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How Long the PG&E Outage Will Last, and Other Questions Answered

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How Long the PG&E Outage Will Last, and Other Questions Answered

Pacific Gas & Electric's unusual decision to cut power to hundreds of thousands of customers in Northern California to reduce the risk of wildfires has angered many residents and lawmakers. Many of them questioned whether the company made the right decision.

About 600,000 Northern California customers, including some in the San Francisco Bay Area, were out of power on Thursday morning. Governor Gavin Newsom said on Wednesday the company's decision was "appropriate under the circumstances." But he also criticized the company for not investing enough in security and infrastructure upgrades.

The utility was found responsible for about two dozen forest fires and filed for bankruptcy protection in January. PG&E said it could face up to $ 30 billion in liability for fires started by its equipment in recent years.

Separately, Southern California Edison, the state's second largest utility company after PG&E, said on Thursday it reduced power to nearly 13,000 customers and that the closure could affect nearly 174,000 customers in nine counties, including Los Angeles. , Orange, Riverside and San Bernardino.

PG&E said it acted after its meteorologists noticed a threat of high winds in up to 34 California counties. The National Weather Service has also issued a fire alert for these areas.

The utility uses blackouts when certain conditions are met. Sustained winds should reach at least 40 kilometers per hour with gusts of at least 45 m.p.h. Vegetation in and around its power lines must be dry and the humidity low. And the Meteorological Service must issue a "red flag" warning about the risks of forest fires.

High winds and dry conditions have been implicated in several California forest fires initiated by utility equipment. PG&E said one of its transmission lines probably started the state's largest fire, known as Camp Fire, which killed more than 80 people and destroyed the city of Paradise in November 2018.

PG&E said weather forecasts were the most important consideration used to decide which areas would lose energy. But the company also turned off the power in some areas that may not experience adverse weather conditions. This is because the power lines that serve these areas are connected to lines and other equipment in places with high winds and dry conditions.

Critics of PG&E, including some state lawmakers, said the company may have deleted more customers than necessary to reduce the risk of fire. State Senator Jerry Hill, a Bay Area Democrat, has sent a letter venting his frustration to the California Utilities Commission, which will review PG&E actions.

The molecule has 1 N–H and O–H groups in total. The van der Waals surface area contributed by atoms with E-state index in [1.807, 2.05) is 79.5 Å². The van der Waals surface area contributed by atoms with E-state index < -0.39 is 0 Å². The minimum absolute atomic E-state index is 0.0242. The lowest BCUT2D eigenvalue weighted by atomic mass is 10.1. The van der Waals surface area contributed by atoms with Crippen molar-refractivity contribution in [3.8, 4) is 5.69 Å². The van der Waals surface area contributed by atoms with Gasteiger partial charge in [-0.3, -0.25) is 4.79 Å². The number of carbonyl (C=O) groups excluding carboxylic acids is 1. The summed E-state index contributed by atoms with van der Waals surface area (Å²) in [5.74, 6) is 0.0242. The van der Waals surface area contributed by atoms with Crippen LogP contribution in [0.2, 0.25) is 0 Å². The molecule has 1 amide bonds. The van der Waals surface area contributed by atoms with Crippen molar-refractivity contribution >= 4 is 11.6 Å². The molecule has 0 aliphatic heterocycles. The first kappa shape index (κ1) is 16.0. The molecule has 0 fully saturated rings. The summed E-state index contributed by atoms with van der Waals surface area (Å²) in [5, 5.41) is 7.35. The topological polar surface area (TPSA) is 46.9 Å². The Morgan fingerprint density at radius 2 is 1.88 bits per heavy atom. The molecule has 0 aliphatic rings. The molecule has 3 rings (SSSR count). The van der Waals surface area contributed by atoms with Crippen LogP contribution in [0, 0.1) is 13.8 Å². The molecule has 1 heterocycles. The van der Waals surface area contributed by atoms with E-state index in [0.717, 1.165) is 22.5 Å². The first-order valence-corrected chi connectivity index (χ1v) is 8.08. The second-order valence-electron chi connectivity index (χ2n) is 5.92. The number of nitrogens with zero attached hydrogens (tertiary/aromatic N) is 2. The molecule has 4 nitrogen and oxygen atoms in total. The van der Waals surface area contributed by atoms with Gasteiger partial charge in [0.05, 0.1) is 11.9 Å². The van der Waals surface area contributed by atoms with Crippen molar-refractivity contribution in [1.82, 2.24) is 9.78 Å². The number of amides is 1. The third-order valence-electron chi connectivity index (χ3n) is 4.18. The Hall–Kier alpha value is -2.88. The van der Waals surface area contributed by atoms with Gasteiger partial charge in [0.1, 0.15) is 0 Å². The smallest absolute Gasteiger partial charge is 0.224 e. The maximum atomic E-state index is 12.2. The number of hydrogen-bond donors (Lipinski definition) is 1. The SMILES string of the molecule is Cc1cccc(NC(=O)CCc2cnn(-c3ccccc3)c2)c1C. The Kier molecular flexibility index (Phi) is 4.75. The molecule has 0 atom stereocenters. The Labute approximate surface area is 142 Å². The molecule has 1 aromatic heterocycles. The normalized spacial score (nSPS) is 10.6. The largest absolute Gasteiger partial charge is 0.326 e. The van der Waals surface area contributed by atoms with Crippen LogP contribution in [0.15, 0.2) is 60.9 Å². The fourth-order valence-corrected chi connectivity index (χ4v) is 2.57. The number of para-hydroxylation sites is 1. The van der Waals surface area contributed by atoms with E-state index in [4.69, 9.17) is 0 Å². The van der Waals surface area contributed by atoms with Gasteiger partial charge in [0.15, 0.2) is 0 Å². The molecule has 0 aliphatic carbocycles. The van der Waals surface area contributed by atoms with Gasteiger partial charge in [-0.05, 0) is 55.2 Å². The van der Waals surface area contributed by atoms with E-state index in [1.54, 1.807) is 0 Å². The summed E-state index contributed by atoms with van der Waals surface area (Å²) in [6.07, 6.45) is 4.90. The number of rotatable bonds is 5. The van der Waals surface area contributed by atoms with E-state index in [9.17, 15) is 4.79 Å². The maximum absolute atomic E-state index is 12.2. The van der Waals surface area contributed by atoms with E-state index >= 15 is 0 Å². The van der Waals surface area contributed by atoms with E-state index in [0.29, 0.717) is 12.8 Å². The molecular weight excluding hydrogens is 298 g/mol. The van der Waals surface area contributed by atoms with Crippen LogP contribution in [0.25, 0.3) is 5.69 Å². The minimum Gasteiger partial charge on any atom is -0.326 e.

"Today marks an unprecedented turnaround in the history of California's electricity service," Hill wrote. He said safety interruptions "should be a surgical measure of last resort."

Not directly. Power outages are part of PG&E's fire safety program, developed by the company in response to state rules established following the devastating 2017 fires in the Napa and Sonoma wine countries.

Lawmakers demanded that state utilities submit plans to help prevent fires. PG&E has proposed a number of measures, including turning off the power when the risk of fire was high. Another utility, San Diego Gas & Electric, has used this approach for years.

Safety measures were aimed at preventing fires and keeping businesses at risk by limiting their liability for damage caused by their equipment. In its bankruptcy case, PG&E has sought to resolve forest fire damage claims from thousands of homeowners, insurance companies and others.

National Meteorological Service PG&E internal models and forecasts indicate that extreme weather conditions may last until Friday. PG&E said it had restored the service to about 126,000 customers. But 600,000 were still without power on Thursday morning and thousands could still lose electricity.

Before restoring power, PG&E will have to inspect your equipment for damage and make necessary repairs. This process cannot begin until bad weather has passed, the company said.

PG&E uses 43 helicopters for aerial inspections, along with walkers. In some cases, the utility sends drones to help inspect the 24,782 miles of distribution lines and 2,443 miles of transmission lines.

PG&E can restore power quickly in some areas, while other places can be without electricity for days.

Without a battery connected, a home's solar system usually won't work when the power grid goes black, according to Sunrun, the country's largest residential solar company.

Here's why: Roofing systems from companies like Sunrun, Tesla, and Vivint generally don't provide power directly to homes. The electricity generated from the panels goes to the electricity grid, controlled by the power companies and grid managers, and the customer is credited. As electricity flows to the nearest destination that needs it, it can travel back to the house that generated it or to a neighboring property. Otherwise, energy flows wherever the next nearest demand is, just as water follows the path of least resistance.

This configuration is in part a safety measure to ensure that electricity workers are not harmed by grid-connected home solar systems while working to restore power.

However, lithium-ion battery systems such as Tesla Powerwall or Sunrun Brightbox, which charge during the day, can keep homes powered by power outages, depending on the size of the unit. Increasingly, companies that sell solar panels also sell batteries to keep homes energized during power outages. Lithium-ion battery technology, recognized this week's Nobel Prize, is seen as a key to remodeling the power grid and home power.


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